I don’t want a pet. I’m a single man, living in an apartment while I shop for a building to buy so I can build my Dwell-y, lofty dream. I don’t want a pet. I don’t want the responsibility, the expense, anything. I love animals to death, I’ve had pets for most of my life. Just not now. Not now.
I have a pet. Dammit.
Back in June 2009, my then-wife (“E”) called me from outside a PetSmart, where a local shelter had set up their mobile adoption center.
“You need to come down here.”
“To see the most beautiful kitty ever.”
Oh boy. 25% of me said “shit”. But really, 75% smiled a big hearty smile. E’s last cat, Shatzi, had been with her for 19+ years until we had to put her down on 11/1/2007. As many times as I had suggested getting another cat, the answer was no. She wasn’t ready. But on this day, apparently, “we” were ready for pets again. And seriously, were YOU going to say no to this face? I didn’t think so.
But of course, we decided that as two professionals out of the house 9-10+ hours a day, we should probably bring home two. So they could each have a buddy, some company, some socialization. We perused the others and both noticed the same little black-and-white kitty; very alert, very sweet-looking, very playful. Done.
They were indeed the little buddies we’d hoped they’d be. They were terrified of the changes together (for about a day), they explored the new digs together, they groomed each other and played and play-fought and eventually settled into their grand and fortunate circumstances together.
Then Max’s growth started to greatly outpace Tabitha’s. I mean from less than 1 pound each, to 7 and 4, 11 and 7, and so on. Less than a year old and Max was 16 pounds and on a diet. Which was pretty tough to enforce, but we tried. Not effectively, I must admit.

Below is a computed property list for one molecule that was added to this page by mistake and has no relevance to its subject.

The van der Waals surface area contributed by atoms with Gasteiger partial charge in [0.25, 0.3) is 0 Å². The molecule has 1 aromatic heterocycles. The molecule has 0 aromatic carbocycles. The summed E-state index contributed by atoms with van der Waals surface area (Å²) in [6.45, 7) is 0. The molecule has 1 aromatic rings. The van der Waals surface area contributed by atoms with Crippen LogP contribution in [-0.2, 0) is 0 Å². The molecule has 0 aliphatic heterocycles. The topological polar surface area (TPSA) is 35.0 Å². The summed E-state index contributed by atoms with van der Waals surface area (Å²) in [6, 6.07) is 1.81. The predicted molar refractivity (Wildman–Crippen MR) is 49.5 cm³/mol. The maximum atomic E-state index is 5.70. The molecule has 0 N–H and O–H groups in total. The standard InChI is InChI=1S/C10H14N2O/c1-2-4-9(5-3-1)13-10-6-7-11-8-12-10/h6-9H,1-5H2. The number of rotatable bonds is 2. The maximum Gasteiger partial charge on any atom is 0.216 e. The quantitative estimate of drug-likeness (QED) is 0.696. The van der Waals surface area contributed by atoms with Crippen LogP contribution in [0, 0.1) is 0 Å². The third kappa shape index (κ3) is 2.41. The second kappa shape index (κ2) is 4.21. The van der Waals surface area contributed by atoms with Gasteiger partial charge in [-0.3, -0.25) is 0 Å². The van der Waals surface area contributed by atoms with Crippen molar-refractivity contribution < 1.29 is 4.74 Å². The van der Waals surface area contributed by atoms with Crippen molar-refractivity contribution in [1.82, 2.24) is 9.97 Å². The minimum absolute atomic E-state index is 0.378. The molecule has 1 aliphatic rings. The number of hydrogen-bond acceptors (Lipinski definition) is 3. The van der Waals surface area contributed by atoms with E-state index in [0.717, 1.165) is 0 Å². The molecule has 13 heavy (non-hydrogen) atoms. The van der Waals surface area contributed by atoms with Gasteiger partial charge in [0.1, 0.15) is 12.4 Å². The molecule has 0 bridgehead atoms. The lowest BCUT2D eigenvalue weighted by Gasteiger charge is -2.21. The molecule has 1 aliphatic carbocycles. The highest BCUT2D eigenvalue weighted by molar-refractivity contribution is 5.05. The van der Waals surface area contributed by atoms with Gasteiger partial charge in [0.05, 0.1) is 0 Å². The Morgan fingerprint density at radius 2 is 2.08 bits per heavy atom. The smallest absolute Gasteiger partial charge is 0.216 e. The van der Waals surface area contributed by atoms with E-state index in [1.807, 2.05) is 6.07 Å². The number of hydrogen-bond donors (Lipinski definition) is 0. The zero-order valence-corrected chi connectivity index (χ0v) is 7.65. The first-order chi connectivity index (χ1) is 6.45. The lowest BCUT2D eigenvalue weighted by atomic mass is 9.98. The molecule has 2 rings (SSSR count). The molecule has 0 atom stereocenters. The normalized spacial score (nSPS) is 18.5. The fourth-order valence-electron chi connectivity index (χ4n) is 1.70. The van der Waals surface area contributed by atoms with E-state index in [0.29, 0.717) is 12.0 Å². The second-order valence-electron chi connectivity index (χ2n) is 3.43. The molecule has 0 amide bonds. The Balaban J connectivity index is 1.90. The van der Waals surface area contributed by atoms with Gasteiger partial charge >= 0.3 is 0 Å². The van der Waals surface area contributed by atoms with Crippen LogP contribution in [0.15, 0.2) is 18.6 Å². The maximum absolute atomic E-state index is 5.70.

E and I split in the summer of 2010, and she got the putties. No discussion really – just assumed – and I believe rightly so. I loved those creatures but E was not going to give Tabitha up, and they were just 1½ years old – we didn’t want to split the “siblings” up. I haven’t seen the little shits since August 2010.
Then comes the conversation a couple months ago. Max is beating Tabitha up too much, Tabitha just hides/perches on the highest bookshelf where Max can’t get her. Oh, did I mention Max is 22 pounds?!
[box] To flashback to when we were all a family… Max was my little puppykitty. He followed me everywhere, and I could actually call him. A cat — that could be called. He was my sidekick. And sure enough, Tabitha was E’s little girl. Maybe not as responsive, being a SIAMESE PRINCESS and all, but still… while Max was with me, Tabitha was with E. If you knew us, and you ever met the cats, it’s so hilariously obvious. The graceful beauty and the big brute. [/box]
I had to do some soul-searching (and landlord texting), but really, what choice did I have? E and I are responsible for these two creatures. By her observation, Tabitha’s quality of life was suffering due to Max’s aggressiveness. Max was my boy; if I took him back maybe he could be again, and at the same time Tabitha could flourish. Less than 3 years old and she’s hiding from her brother, or at least avoiding him when he’s being aggressive? Not acceptable, and I need to do my part.
So… I have myself a fat cat. E brought him over tonight, and it went pretty well. He hid under my bed for about 5 minutes while he collected himself, then began the exploring/sniffing of every single square inch of the place. It’s what they do. He knows where the litter and food are. He comes over to me for scritches when he wants reassurance. He has a hiding spot already that I keep busting. He won’t need it for long anyway. I won’t allow it. Welcome to your new life. And mine.
As E left, there were tears. We won’t talk about who was sad about what.
But welcome to Troy, Max. I think you’ll like it here. Your mom and sister are always free to visit. Also, you can’t cheat on your diet any more by stealing your sister’s food. We will get you down to a better weight. Considering you are all muscle, I suspect our target is 18 to 19 pounds, because you certainly aren’t fat. Big-boned, we’ll call it.
This will be an adjustment, but better for everyone. I really think so. Meantime, E will monitor Tabitha, I will monitor Max, and if there are any signs of separation distress we will reassess the situation. I don’t see how the need would arise, but if he has to go back, he goes back. I think Tabitha will be better off for this, and Max will be fully adapted by tomorrow. Just a hunch.